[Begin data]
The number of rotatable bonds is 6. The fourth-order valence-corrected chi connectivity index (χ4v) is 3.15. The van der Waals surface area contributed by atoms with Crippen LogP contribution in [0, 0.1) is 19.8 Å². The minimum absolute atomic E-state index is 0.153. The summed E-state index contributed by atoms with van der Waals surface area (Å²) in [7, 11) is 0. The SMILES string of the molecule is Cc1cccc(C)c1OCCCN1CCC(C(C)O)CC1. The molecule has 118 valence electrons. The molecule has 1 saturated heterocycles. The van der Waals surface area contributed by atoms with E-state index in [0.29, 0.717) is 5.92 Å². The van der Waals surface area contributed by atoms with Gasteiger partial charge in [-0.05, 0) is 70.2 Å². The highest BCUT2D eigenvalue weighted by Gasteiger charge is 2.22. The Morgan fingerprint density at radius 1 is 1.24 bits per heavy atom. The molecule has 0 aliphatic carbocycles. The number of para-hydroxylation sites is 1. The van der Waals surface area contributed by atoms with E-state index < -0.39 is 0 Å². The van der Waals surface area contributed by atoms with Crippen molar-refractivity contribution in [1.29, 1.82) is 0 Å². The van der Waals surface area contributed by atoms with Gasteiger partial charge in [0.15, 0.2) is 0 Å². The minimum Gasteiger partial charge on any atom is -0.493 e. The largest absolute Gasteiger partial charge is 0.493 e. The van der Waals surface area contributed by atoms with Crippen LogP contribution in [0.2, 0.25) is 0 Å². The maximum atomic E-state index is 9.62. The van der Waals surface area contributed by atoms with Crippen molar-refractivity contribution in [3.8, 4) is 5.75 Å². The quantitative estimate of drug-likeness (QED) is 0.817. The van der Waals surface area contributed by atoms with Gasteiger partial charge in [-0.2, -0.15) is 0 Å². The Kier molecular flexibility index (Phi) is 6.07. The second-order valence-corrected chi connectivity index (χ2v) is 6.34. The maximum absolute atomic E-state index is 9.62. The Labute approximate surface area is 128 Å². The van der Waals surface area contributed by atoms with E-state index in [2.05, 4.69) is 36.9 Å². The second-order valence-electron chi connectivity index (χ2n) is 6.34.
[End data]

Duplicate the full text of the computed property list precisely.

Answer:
The number of rotatable bonds is 6. The fourth-order valence-corrected chi connectivity index (χ4v) is 3.15. The van der Waals surface area contributed by atoms with Crippen LogP contribution in [0, 0.1) is 19.8 Å². The minimum absolute atomic E-state index is 0.153. The summed E-state index contributed by atoms with van der Waals surface area (Å²) in [7, 11) is 0. The SMILES string of the molecule is Cc1cccc(C)c1OCCCN1CCC(C(C)O)CC1. The molecule has 118 valence electrons. The molecule has 1 saturated heterocycles. The van der Waals surface area contributed by atoms with E-state index in [0.29, 0.717) is 5.92 Å². The van der Waals surface area contributed by atoms with Gasteiger partial charge in [-0.05, 0) is 70.2 Å². The highest BCUT2D eigenvalue weighted by Gasteiger charge is 2.22. The Morgan fingerprint density at radius 1 is 1.24 bits per heavy atom. The molecule has 0 aliphatic carbocycles. The number of para-hydroxylation sites is 1. The van der Waals surface area contributed by atoms with E-state index < -0.39 is 0 Å². The van der Waals surface area contributed by atoms with Crippen molar-refractivity contribution in [1.29, 1.82) is 0 Å². The van der Waals surface area contributed by atoms with Gasteiger partial charge in [0.15, 0.2) is 0 Å². The minimum Gasteiger partial charge on any atom is -0.493 e. The largest absolute Gasteiger partial charge is 0.493 e. The van der Waals surface area contributed by atoms with Crippen LogP contribution in [0.2, 0.25) is 0 Å². The maximum atomic E-state index is 9.62. The van der Waals surface area contributed by atoms with Crippen molar-refractivity contribution in [3.8, 4) is 5.75 Å². The quantitative estimate of drug-likeness (QED) is 0.817. The van der Waals surface area contributed by atoms with Gasteiger partial charge in [-0.2, -0.15) is 0 Å². The Kier molecular flexibility index (Phi) is 6.07. The second-order valence-corrected chi connectivity index (χ2v) is 6.34. The maximum absolute atomic E-state index is 9.62. The Labute approximate surface area is 128 Å². The van der Waals surface area contributed by atoms with E-state index in [2.05, 4.69) is 36.9 Å². The second-order valence-electron chi connectivity index (χ2n) is 6.34.